The Truth, Reconciliation and Reparations Commission set up by President Adama Barrow to investigate human rights violations during the 22-year reign of former Head of State, Yahya Jammeh has began in The Gambia. The aim is to ensure that such violations never occur again. Will it succeed? Desmond Davies reports.
One of the 180 odd properties that have been seized from the former Gambian president is now being used as the headquarters for the commission interrogating alleged atrocities during his 22 years in power. With over 70 members of staff and 11 Commissioners in place, everything is ready and witnesses started recounting their experiences this month.
In an ironic twist, the TRRC will be sitting at the Dunes Resort in Banjul, a former luxury beach hotel said to among the 188 properties that were owned by Jammeh that have now been confiscated. The Executive Secretary of the TRRC, Dr Baba Galleh Jallow, a journalist and academic, is overseeing an exercise that is likely to be an emotional roller coaster.
For instance, there are mixed feelings over the Jammeh era. There are many Gambians who believe that he should not be held accountable for excesses by over exuberant members of the police force, and which might not have been sanctioned by him.
In another twist of irony, Jammeh’s supporters point to the incident in June 2018 at Faraba Banta when the Gambian police used live ammunition at civilians protesting against mining activities. Three were killed. Should Barrow himself be held responsible for these killings, Jammeh’s supporters ask.
But in Barrow’s case, he visited the hospital where the injured were being cared for, and ordered an inquiry into the incident. Five members of the police were arrested. Jammeh never made such visits, the ex-President’s opponents argue.
The main goal of the TRRC is to ensure that Gambians do not suffer the similar human rights abuses, conducted allegedly under Jammeh, in future. In this regard the Commission is running a Never Again campaign to change the political culture to make it “hard for gross human rights violations and impossible for dictatorship to prevail” in the country again.
To show that he takes the TRRC seriously, Jallow despatched a strongly-worded open letter to Barrow after the Faraba incident. He asked: “How can we purport to right the wrongs of the past when we are seeing a repeat of those very same wrongs in the present? It is never right for the police to open fire on unarmed civilians, however tense and volatile the situation.”
So, as the hearings are about to start, potential witnesses are being lined up to appear before the TRRC after being identified by its Research and Investigations Unit in conjunction with the Lead Counsel. These witnesses were “associated” with the July 22, 1994 coup led by a then Lieutenant Jammeh.
This is the starting point of the hearings, which will then work through year by year until January 2017 when Jammeh left the country. Various thematic hearings will focus on events involving human rights abuses during the Jammeh era.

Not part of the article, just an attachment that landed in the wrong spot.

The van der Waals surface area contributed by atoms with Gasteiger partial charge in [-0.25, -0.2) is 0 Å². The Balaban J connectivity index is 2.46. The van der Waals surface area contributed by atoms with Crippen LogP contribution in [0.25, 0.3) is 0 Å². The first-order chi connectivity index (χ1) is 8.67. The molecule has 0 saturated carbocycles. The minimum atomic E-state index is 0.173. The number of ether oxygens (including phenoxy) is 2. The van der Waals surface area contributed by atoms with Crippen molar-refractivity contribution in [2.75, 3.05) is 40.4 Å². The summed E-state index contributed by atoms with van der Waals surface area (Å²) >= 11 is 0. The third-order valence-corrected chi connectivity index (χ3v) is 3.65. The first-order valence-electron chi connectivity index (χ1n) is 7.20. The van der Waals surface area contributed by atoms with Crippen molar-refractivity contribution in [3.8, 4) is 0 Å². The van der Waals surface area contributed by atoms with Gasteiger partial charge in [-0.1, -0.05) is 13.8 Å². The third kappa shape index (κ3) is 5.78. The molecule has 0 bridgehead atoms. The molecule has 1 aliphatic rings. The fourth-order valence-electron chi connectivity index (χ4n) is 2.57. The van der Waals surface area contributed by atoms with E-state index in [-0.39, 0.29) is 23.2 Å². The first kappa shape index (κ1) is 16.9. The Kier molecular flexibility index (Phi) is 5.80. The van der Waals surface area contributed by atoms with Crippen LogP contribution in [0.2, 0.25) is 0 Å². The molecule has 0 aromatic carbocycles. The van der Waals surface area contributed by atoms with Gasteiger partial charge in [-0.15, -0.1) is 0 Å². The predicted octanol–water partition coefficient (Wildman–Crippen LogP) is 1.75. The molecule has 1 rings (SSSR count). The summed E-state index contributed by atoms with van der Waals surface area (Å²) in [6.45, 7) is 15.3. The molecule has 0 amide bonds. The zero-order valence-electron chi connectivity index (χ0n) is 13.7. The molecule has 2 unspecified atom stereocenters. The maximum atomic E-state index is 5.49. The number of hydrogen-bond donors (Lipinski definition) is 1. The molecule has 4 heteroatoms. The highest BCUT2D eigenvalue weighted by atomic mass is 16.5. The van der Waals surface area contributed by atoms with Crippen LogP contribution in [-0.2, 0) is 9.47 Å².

No presumption of guilt
However, Jallow points out, the focus will not be only on Jammeh during that period. “Who is going to be called before the Commission will depend on whose names come out of the testimonies that are to be given,” he says. “We are not presuming that anyone is guilty of anything as of now.
“Everything will come out from the evidence that will be tendered before the Commission. But during the investigations if people are named they will be called to appear before the Commission,” he added.
“So, it’s not just Jammeh. Jammeh was the leader of the coup and he emerged as the President so we have to have a starting point.”
The evidence gathering process involves 17 statement-takers who have been talking to people already identified by the TRRC. Once statements are taken, these are passed on to the Research and Investigations Unit for validation and then sent to the Lead Counsel who will then present them to the Commission, which will then determine which witnesses to call.
“We don’t want to rush this process,” Jallow said. “We have to get things right.”
Reparations roll out?
Jallow himself suffered under the Jammeh regime as a journalist, with his newspaper fire-bombed. He was eventually forced into exile to the US in 2000, returning only in 2017 after ex-President Jammeh left The Gambia.
While Gambians are waiting for the hearings to start, the reparations aspect of the TRRC is under way. For example, a young girl named Bintou, who dropped out of school in 2017 because her widowed mother could no longer afford her fees, is going back to school, courtesy of funding from the TRRC.
Her father was the only Gambian allegedly killed by a Gambian para-military unit alongside 44 Ghanaians and several Nigerian illegal immigrants in 2005.
Bintou’s mother was seven months pregnant with her when her father died, so she does not know him. Now Bintou is happy to return to school after the Commission, through its Victims Support Fund, decided to pay for her education to the tune of D15,000 ($??) a year.
“What we are doing is that we are not waiting for the end of the process to start implementing some of the reparations,” Jallow said. The TRRC Act allows for this.
Setting up the TRRC has been a tedious process. Its main objectives are to “create an impartial historical record of violations and abuses of human rights from July 1994 to January 2017, in order to…promote healing and reconciliation…”
The TRRC Act also mandates the Commission to respond to the needs of the victims and provide victims “with an opportunity to relate their own accounts of the violations and abuses suffered.”
Jallow puts the whole exercise succinctly: “In essence then, the overriding mandate of the TRRC is so ensure justice for victims and promote national healing but also to prevent a recurrence of dictatorship and gross human rights violations in The Gambia.”